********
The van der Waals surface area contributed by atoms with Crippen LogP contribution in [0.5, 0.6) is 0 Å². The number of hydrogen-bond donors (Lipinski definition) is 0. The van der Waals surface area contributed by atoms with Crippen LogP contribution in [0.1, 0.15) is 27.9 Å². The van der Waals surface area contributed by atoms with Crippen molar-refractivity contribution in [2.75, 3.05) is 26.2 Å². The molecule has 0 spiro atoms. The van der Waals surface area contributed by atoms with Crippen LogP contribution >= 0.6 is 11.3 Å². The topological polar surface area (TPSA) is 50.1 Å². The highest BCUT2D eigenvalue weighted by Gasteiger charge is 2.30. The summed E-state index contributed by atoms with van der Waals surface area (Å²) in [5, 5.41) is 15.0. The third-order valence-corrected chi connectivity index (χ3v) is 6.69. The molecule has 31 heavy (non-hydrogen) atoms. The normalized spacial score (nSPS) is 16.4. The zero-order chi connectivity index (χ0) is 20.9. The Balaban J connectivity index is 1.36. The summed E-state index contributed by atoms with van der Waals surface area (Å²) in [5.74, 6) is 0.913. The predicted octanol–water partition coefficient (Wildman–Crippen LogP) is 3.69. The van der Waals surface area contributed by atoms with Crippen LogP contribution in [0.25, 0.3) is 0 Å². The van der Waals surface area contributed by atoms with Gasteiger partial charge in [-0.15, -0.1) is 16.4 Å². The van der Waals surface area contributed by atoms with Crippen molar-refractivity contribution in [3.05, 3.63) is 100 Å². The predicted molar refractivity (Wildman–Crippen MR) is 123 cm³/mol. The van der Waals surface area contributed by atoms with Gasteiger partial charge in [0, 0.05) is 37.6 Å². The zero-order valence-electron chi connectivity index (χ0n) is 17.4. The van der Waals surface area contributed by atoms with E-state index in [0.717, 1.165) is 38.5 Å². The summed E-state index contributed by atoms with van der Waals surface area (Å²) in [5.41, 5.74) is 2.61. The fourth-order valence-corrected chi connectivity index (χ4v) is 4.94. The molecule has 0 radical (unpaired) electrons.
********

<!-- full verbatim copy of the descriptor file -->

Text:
The van der Waals surface area contributed by atoms with Crippen LogP contribution in [0.5, 0.6) is 0 Å². The number of hydrogen-bond donors (Lipinski definition) is 0. The van der Waals surface area contributed by atoms with Crippen LogP contribution in [0.1, 0.15) is 27.9 Å². The van der Waals surface area contributed by atoms with Crippen molar-refractivity contribution in [2.75, 3.05) is 26.2 Å². The molecule has 0 spiro atoms. The van der Waals surface area contributed by atoms with Crippen LogP contribution >= 0.6 is 11.3 Å². The topological polar surface area (TPSA) is 50.1 Å². The highest BCUT2D eigenvalue weighted by Gasteiger charge is 2.30. The summed E-state index contributed by atoms with van der Waals surface area (Å²) in [5, 5.41) is 15.0. The third-order valence-corrected chi connectivity index (χ3v) is 6.69. The molecule has 31 heavy (non-hydrogen) atoms. The normalized spacial score (nSPS) is 16.4. The zero-order chi connectivity index (χ0) is 20.9. The Balaban J connectivity index is 1.36. The summed E-state index contributed by atoms with van der Waals surface area (Å²) in [5.74, 6) is 0.913. The predicted octanol–water partition coefficient (Wildman–Crippen LogP) is 3.69. The van der Waals surface area contributed by atoms with Crippen LogP contribution in [0.25, 0.3) is 0 Å². The van der Waals surface area contributed by atoms with Gasteiger partial charge in [-0.15, -0.1) is 16.4 Å². The van der Waals surface area contributed by atoms with Crippen molar-refractivity contribution in [3.05, 3.63) is 100 Å². The predicted molar refractivity (Wildman–Crippen MR) is 123 cm³/mol. The van der Waals surface area contributed by atoms with Gasteiger partial charge in [0, 0.05) is 37.6 Å². The zero-order valence-electron chi connectivity index (χ0n) is 17.4. The van der Waals surface area contributed by atoms with E-state index in [0.717, 1.165) is 38.5 Å². The summed E-state index contributed by atoms with van der Waals surface area (Å²) in [5.41, 5.74) is 2.61. The fourth-order valence-corrected chi connectivity index (χ4v) is 4.94. The molecule has 0 radical (unpaired) electrons.